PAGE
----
Spring Cleaning Health and Safety Tips for Parents

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With colorful spring buds just starting to bloom, it’s a perfect time to start making your spring cleaning plans. As you compile your To Do lists and strategize larger projects, don’t forget these important health and safety tips:

Spring Cleaning: Health and Safety Tips

New Baby Cleaning Kits

If you and your partner are brand new parents, spring is the perfect time to update your cleaning supplies to more baby-friendly alternatives that are non-toxic, eco-friendly, free of dangerous chemicals, and totally safe to use on your baby’s own equipment and bathing areas. Look for labels that say “free and clear” on them as well as brands that highlight non-toxic, natural, and biodegradable ingredients (“not tested on animals” is good too).

spring clean health and safety

Fire Preparedness

While “stop, drop, and roll” may have been the house mantra when your small kids were going through fire safety week at school, it’s easy to let fire preparedness slip through your fingers as a busy parent. Take advantage of this spring cleaning time to:

  • Check smoke detector and CO2 detector batteries, test the alarms

  • Make sure your fire extinguisher is handy, charged, and not expired

  • Keep the area around your dryer free of things that could burn like clothes, lint, cleaning supplies, boxes, etc.

  • Ensure that electrical cords and extension cords are not running under carpets or across doorways

  • Remove fire starters from the garage like stored newspapers

  • Clear dead vegetation and outdoor debris away from the house

  • Check your barbecue grill for cracks or leaks in the propane hose (if applicable) and make sure it is outside and not sitting under an overhang or balcony

Medicine Cabinet

You might give the bathroom a full makeover from the corners of the bathtub to the hair bunnies on the floor, but make sure you don’t forget about the medicine cabinet. It’s critical to both organize its contents as well as safely dispose of expired medicines and those that are no longer in use. Follow these quick tips:

  • Check expiration dates on all your over-the-counter meds – recycle empty boxes and plastic bottles and containers. Make sure to scratch out or remove any personal information that may be listed on a prescription label.

  • Safely dispose of pills and liquid medicines according to the instructions on the bottle. If there are none, the U.S. Food and Drug Administration has handy guidelines plus info about drug take-back programs where you can simply hand old prescriptions over to law enforcement agencies who take care of their proper disposal. If getting rid of medicine at home, remember to:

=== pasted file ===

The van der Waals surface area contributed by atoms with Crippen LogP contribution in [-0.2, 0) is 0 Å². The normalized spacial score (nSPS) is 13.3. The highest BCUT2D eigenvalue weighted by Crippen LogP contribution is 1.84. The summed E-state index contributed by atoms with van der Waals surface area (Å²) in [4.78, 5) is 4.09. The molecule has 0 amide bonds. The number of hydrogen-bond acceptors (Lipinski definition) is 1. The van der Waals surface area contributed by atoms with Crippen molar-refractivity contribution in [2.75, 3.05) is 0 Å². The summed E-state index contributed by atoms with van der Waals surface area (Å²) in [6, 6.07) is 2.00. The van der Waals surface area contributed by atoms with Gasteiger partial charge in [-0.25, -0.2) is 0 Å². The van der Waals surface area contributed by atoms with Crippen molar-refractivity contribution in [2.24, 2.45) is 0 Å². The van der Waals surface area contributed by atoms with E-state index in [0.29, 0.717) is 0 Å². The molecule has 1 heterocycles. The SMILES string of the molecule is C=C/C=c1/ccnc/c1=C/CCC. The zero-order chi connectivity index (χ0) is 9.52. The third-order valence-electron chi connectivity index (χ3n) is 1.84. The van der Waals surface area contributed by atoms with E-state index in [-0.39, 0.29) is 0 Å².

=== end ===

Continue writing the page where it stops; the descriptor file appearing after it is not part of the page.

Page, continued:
• Empty the medicine into a resealable bag (add water and a little dish soap to dissolve pills)

    • Add absorbing materials like cat litter, grounds from that morning’s coffee, or dirt

    • Reseal the bag and throw out with your regular trash

  • Assess your first aid kit and make sure it is fully stocked with general first aid items like anti-bacterial wipes, band-aids, sterile gauze, paper tape, elastic bandages, over-the-counter pain relievers, tweezers, scissors, anti-itch and antibiotic cream, safety pins, wound solution, and an instant cold compress.

  • Organize a home health box with helpful equipment and health tools you have for your family, i.e. forehead and ear thermometer, Vicks BabyRub, stethoscope, blood pressure monitor, nasal aspirator, soft-tip medicine dispenser, etc.

Technology Station

Has your family’s “office space” or computer desk gotten out of hand? It’s difficult to cram all the equipment you need like a monitor, CPU, printer, and associated cables and cords into one small space. Technology can be a big health culprit, however, especially if your desk station isn’t set up properly. Make sure to:

  • Avoid neck and back strain by raising your monitor up to eye level (even simply by stacking it on top of a few books)

  • Adjust your computer chair so that your arms rest at a 90-degree angle with the desk when typing on the keyboard

  • Limit blue light exposure (which has been linked to poor sleep) by switching on your computer’s “Night shift” or “Night light” settings.

Don’t forget, spring cleaning can be a fun family affair, especially if your baby has older siblings who like to help out. Experts recommend tackling one room at a time and being mindful about what you throw away – can some of it be recycled or donated instead? And try not to overdo it. New parents, especially, are short on sleep and a sore back from a day of lifting and moving during your spring cleaning won’t help.

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